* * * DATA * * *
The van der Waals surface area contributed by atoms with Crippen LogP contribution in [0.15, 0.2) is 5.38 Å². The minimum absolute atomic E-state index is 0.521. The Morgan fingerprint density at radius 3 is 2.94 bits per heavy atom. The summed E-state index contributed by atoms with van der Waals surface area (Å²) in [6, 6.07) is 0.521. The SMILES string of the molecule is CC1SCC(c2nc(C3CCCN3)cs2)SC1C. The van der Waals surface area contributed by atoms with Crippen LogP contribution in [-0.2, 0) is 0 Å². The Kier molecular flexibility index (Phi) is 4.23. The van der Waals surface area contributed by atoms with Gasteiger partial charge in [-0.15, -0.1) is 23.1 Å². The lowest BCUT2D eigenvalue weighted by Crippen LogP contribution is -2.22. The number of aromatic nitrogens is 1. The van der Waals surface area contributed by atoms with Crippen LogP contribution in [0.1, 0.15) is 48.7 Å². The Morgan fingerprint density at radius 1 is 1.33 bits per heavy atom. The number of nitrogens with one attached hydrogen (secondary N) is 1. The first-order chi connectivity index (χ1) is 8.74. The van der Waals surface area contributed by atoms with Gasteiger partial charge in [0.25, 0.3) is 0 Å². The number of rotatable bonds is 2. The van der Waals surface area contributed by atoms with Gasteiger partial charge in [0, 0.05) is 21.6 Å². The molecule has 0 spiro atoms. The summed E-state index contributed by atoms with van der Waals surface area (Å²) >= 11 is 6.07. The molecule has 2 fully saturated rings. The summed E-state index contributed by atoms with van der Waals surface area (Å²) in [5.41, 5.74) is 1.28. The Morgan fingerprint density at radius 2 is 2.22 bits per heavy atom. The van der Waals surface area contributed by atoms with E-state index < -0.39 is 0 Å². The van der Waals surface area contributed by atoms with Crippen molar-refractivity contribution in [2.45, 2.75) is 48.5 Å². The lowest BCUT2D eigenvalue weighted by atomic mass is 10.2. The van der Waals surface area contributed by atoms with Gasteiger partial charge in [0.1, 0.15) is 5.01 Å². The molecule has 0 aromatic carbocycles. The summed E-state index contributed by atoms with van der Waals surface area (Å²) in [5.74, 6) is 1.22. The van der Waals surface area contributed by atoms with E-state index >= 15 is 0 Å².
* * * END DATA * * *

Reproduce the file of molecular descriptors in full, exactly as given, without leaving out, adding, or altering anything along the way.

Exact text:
The van der Waals surface area contributed by atoms with Crippen LogP contribution in [0.15, 0.2) is 5.38 Å². The minimum absolute atomic E-state index is 0.521. The Morgan fingerprint density at radius 3 is 2.94 bits per heavy atom. The summed E-state index contributed by atoms with van der Waals surface area (Å²) in [6, 6.07) is 0.521. The SMILES string of the molecule is CC1SCC(c2nc(C3CCCN3)cs2)SC1C. The van der Waals surface area contributed by atoms with Crippen LogP contribution in [-0.2, 0) is 0 Å². The Kier molecular flexibility index (Phi) is 4.23. The van der Waals surface area contributed by atoms with Gasteiger partial charge in [-0.15, -0.1) is 23.1 Å². The lowest BCUT2D eigenvalue weighted by Crippen LogP contribution is -2.22. The number of aromatic nitrogens is 1. The van der Waals surface area contributed by atoms with Crippen LogP contribution in [0.1, 0.15) is 48.7 Å². The Morgan fingerprint density at radius 1 is 1.33 bits per heavy atom. The number of nitrogens with one attached hydrogen (secondary N) is 1. The first-order chi connectivity index (χ1) is 8.74. The van der Waals surface area contributed by atoms with Gasteiger partial charge in [0.25, 0.3) is 0 Å². The number of rotatable bonds is 2. The van der Waals surface area contributed by atoms with Gasteiger partial charge in [0, 0.05) is 21.6 Å². The molecule has 0 spiro atoms. The summed E-state index contributed by atoms with van der Waals surface area (Å²) >= 11 is 6.07. The molecule has 2 fully saturated rings. The summed E-state index contributed by atoms with van der Waals surface area (Å²) in [5.41, 5.74) is 1.28. The Morgan fingerprint density at radius 2 is 2.22 bits per heavy atom. The van der Waals surface area contributed by atoms with E-state index < -0.39 is 0 Å². The van der Waals surface area contributed by atoms with Crippen molar-refractivity contribution in [2.45, 2.75) is 48.5 Å². The lowest BCUT2D eigenvalue weighted by atomic mass is 10.2. The van der Waals surface area contributed by atoms with Gasteiger partial charge in [0.1, 0.15) is 5.01 Å². The molecule has 0 aromatic carbocycles. The summed E-state index contributed by atoms with van der Waals surface area (Å²) in [5.74, 6) is 1.22. The van der Waals surface area contributed by atoms with E-state index >= 15 is 0 Å².